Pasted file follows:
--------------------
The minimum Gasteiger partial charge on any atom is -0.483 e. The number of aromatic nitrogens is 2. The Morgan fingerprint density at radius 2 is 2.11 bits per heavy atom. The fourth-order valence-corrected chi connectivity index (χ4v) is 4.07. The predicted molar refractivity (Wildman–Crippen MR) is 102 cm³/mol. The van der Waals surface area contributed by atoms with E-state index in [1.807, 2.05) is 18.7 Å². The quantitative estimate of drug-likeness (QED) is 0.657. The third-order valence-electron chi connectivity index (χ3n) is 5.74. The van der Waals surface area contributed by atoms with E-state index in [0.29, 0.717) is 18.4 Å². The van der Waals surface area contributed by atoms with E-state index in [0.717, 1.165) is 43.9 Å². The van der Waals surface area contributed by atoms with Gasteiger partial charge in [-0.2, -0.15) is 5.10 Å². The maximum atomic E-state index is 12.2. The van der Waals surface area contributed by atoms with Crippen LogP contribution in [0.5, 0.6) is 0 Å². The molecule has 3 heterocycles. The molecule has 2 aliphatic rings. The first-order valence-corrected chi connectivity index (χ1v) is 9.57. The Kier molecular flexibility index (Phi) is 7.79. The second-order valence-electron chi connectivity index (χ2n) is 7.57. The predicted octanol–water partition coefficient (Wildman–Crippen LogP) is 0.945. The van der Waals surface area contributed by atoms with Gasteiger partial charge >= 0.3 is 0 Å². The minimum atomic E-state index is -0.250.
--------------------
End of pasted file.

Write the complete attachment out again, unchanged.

The minimum Gasteiger partial charge on any atom is -0.483 e. The number of aromatic nitrogens is 2. The Morgan fingerprint density at radius 2 is 2.11 bits per heavy atom. The fourth-order valence-corrected chi connectivity index (χ4v) is 4.07. The predicted molar refractivity (Wildman–Crippen MR) is 102 cm³/mol. The van der Waals surface area contributed by atoms with E-state index in [1.807, 2.05) is 18.7 Å². The quantitative estimate of drug-likeness (QED) is 0.657. The third-order valence-electron chi connectivity index (χ3n) is 5.74. The van der Waals surface area contributed by atoms with E-state index in [0.29, 0.717) is 18.4 Å². The van der Waals surface area contributed by atoms with E-state index in [0.717, 1.165) is 43.9 Å². The van der Waals surface area contributed by atoms with Gasteiger partial charge in [-0.2, -0.15) is 5.10 Å². The maximum atomic E-state index is 12.2. The van der Waals surface area contributed by atoms with Crippen LogP contribution in [0.5, 0.6) is 0 Å². The molecule has 3 heterocycles. The molecule has 2 aliphatic rings. The first-order valence-corrected chi connectivity index (χ1v) is 9.57. The Kier molecular flexibility index (Phi) is 7.79. The second-order valence-electron chi connectivity index (χ2n) is 7.57. The predicted octanol–water partition coefficient (Wildman–Crippen LogP) is 0.945. The van der Waals surface area contributed by atoms with Gasteiger partial charge >= 0.3 is 0 Å². The minimum atomic E-state index is -0.250.